Like water filling a sunken boat, my mind was immediately flooded with stories my wife told me about growing up as a young Black woman, and the racism she’s experienced because of her hair.
Like the time in 5th grade when Jamie took a scissor during math class and cut off a handful of braids from her head. Students harassed her for years because Jamie got suspended, and my wife was shamed for speaking out against a popular White kid.
Or the time Anthony cut a chunk of hair from Livi’s head and waved it around in front of the classroom and everyone laughed. The teacher didn’t even punish him. My wife was told to “get over it.”
These traumatic memories can be triggered, and the thought of a random White girl bullying my adult wife was too much for me to stand. I wanted to speak up, but if I make a scene with a little blonde White girl, chances are, Paul Blart Jr. would be flashing his lights at me too.
I stood up, stepped towards the little demon child and then, just as I was about to say something, just as her finger inched towards my wife’s hair, the line moved forward, and the girls turned around.
I was confused.
Did I read that situation wrong? Was the Becky #02 trying to mess with my wife’s hair or was she pointing at something else? Maybe she saw Logan Paul’s career leaving the atmosphere? Shit, I didn’t know. But I did wonder: was I a bad person for assuming the worst in a bunch of little White kids? Were they the bullies I imagined from my wife’s childhood?
Erlanger Turner, an assistant professor of psychology at the University of Houston-Downtown, noted that traumatic racial experiences (like when bullies target Black women’s hair) can produce “psychological symptoms such as anxiety, hypervigilance to threat, or lack of hopefulness for your future as a result of repeated exposure to racism or discrimination.”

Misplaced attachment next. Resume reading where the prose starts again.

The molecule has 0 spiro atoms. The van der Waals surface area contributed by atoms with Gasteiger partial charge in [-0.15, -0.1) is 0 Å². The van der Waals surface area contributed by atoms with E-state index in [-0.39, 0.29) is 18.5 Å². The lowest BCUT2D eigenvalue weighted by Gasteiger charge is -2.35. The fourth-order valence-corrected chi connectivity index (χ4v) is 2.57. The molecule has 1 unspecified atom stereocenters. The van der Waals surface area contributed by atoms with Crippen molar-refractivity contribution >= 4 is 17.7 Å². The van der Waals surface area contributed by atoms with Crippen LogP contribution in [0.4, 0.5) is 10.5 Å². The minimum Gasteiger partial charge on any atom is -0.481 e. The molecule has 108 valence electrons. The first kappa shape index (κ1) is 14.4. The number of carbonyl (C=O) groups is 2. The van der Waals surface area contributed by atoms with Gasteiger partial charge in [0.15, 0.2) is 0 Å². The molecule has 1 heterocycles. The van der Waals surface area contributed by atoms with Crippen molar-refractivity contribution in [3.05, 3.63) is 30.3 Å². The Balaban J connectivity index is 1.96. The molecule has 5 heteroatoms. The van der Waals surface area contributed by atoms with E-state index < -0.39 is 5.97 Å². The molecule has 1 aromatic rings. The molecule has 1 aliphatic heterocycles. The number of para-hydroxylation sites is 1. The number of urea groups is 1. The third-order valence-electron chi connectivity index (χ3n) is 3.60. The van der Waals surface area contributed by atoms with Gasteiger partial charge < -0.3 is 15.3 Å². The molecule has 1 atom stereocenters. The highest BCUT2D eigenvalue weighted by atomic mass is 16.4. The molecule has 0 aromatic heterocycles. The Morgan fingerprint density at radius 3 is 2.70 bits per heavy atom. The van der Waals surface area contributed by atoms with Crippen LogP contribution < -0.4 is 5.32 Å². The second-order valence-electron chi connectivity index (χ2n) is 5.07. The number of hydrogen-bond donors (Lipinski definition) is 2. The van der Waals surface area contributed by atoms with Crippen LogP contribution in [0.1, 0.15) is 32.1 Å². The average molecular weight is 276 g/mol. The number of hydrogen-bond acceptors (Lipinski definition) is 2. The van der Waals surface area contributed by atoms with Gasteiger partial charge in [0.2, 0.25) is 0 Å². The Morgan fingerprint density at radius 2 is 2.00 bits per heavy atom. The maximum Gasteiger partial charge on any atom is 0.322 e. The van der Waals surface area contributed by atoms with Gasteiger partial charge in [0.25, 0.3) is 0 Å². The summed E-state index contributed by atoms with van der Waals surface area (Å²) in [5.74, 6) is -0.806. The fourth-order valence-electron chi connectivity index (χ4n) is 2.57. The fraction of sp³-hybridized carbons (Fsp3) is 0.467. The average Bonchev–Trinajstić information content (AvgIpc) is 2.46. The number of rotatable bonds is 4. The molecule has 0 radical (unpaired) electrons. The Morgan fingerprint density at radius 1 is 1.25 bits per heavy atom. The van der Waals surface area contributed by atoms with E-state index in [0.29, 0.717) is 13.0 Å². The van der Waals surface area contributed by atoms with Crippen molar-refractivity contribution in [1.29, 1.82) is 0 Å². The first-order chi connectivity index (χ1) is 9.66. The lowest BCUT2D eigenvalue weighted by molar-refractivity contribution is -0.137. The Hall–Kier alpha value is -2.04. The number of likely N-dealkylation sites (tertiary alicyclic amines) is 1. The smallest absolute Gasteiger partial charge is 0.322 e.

I wanted to tell my wife about the kids almost touching her hair, but if I did, knowing her, she wouldn’t hesitate to snatch Becky’s hairline so fast we’d have to change Becky’s name to Eleven.
Don’t get me wrong, I’d love to see my wife call out a racist Jake Pauler to their face, but I also feared that if something went down, the security officer might have something other than a flashlight to point at my wife. It would be a Black woman’s word over six little White children – who do you think they’d believe?
Sure, as an Asian man, I could probably get away with telling off a group of racist White kids myself, but my wife doesn’t have that luxury. It’s similar to that scene in “Get Out” when the police officer pulled over a White female driver (Rose) but instead, asked for the photo ID of her Black boyfriend (Chris). Even though Chris was completely innocent, his Blackness made him a suspect for a crime he didn’t commit.
So, I kept quiet.
For the remainder of our wait time, I watched those kids like a hawk, my teeth ready to disengage so I could ‘Pennywise’ Becky’s arm off if she tried that shit again. Thank god, she didn’t.
One ride, two churros, and a hot chocolate later, we left Great America and arrived home. When I finally told my wife what happened she let out a deep sigh and cupped my face in her hands.
“I’m used to it”
“I know, but you shouldn’t. I just wanted you to have the perfect day.”
Seeing the shame in my eyes, she pulled my cheek towards her chest, embraced my face and said, “I have you, so I did.”